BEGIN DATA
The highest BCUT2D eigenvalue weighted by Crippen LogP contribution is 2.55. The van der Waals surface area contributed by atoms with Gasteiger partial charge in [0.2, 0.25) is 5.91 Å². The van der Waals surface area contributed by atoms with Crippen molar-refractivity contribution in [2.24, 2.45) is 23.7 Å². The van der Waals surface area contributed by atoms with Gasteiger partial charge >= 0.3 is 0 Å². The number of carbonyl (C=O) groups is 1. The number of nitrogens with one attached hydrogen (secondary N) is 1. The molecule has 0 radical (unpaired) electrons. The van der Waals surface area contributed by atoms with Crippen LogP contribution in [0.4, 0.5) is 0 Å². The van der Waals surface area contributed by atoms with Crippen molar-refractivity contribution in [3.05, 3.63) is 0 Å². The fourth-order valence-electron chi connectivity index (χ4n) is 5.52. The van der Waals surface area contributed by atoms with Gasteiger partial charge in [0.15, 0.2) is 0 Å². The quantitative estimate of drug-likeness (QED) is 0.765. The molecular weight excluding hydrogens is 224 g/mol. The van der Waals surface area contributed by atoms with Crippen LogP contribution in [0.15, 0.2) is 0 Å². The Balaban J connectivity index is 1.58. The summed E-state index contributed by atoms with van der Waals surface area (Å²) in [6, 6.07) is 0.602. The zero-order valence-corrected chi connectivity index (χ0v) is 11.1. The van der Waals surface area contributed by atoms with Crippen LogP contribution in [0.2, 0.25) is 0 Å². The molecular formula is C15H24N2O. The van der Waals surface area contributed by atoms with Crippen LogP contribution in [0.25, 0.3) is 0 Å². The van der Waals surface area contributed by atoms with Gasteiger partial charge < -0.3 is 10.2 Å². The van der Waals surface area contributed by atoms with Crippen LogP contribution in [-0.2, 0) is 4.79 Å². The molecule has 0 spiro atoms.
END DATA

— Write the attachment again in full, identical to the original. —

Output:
The highest BCUT2D eigenvalue weighted by Crippen LogP contribution is 2.55. The van der Waals surface area contributed by atoms with Gasteiger partial charge in [0.2, 0.25) is 5.91 Å². The van der Waals surface area contributed by atoms with Crippen molar-refractivity contribution in [2.24, 2.45) is 23.7 Å². The van der Waals surface area contributed by atoms with Gasteiger partial charge >= 0.3 is 0 Å². The number of carbonyl (C=O) groups is 1. The number of nitrogens with one attached hydrogen (secondary N) is 1. The molecule has 0 radical (unpaired) electrons. The van der Waals surface area contributed by atoms with Crippen LogP contribution in [0.4, 0.5) is 0 Å². The van der Waals surface area contributed by atoms with Crippen molar-refractivity contribution in [3.05, 3.63) is 0 Å². The fourth-order valence-electron chi connectivity index (χ4n) is 5.52. The van der Waals surface area contributed by atoms with Gasteiger partial charge in [0.15, 0.2) is 0 Å². The quantitative estimate of drug-likeness (QED) is 0.765. The molecular weight excluding hydrogens is 224 g/mol. The van der Waals surface area contributed by atoms with Crippen LogP contribution in [0.15, 0.2) is 0 Å². The Balaban J connectivity index is 1.58. The summed E-state index contributed by atoms with van der Waals surface area (Å²) in [6, 6.07) is 0.602. The zero-order valence-corrected chi connectivity index (χ0v) is 11.1. The van der Waals surface area contributed by atoms with Crippen LogP contribution in [0.2, 0.25) is 0 Å². The molecular formula is C15H24N2O. The van der Waals surface area contributed by atoms with Crippen LogP contribution in [0.25, 0.3) is 0 Å². The van der Waals surface area contributed by atoms with Gasteiger partial charge < -0.3 is 10.2 Å². The van der Waals surface area contributed by atoms with Crippen LogP contribution in [-0.2, 0) is 4.79 Å². The molecule has 0 spiro atoms.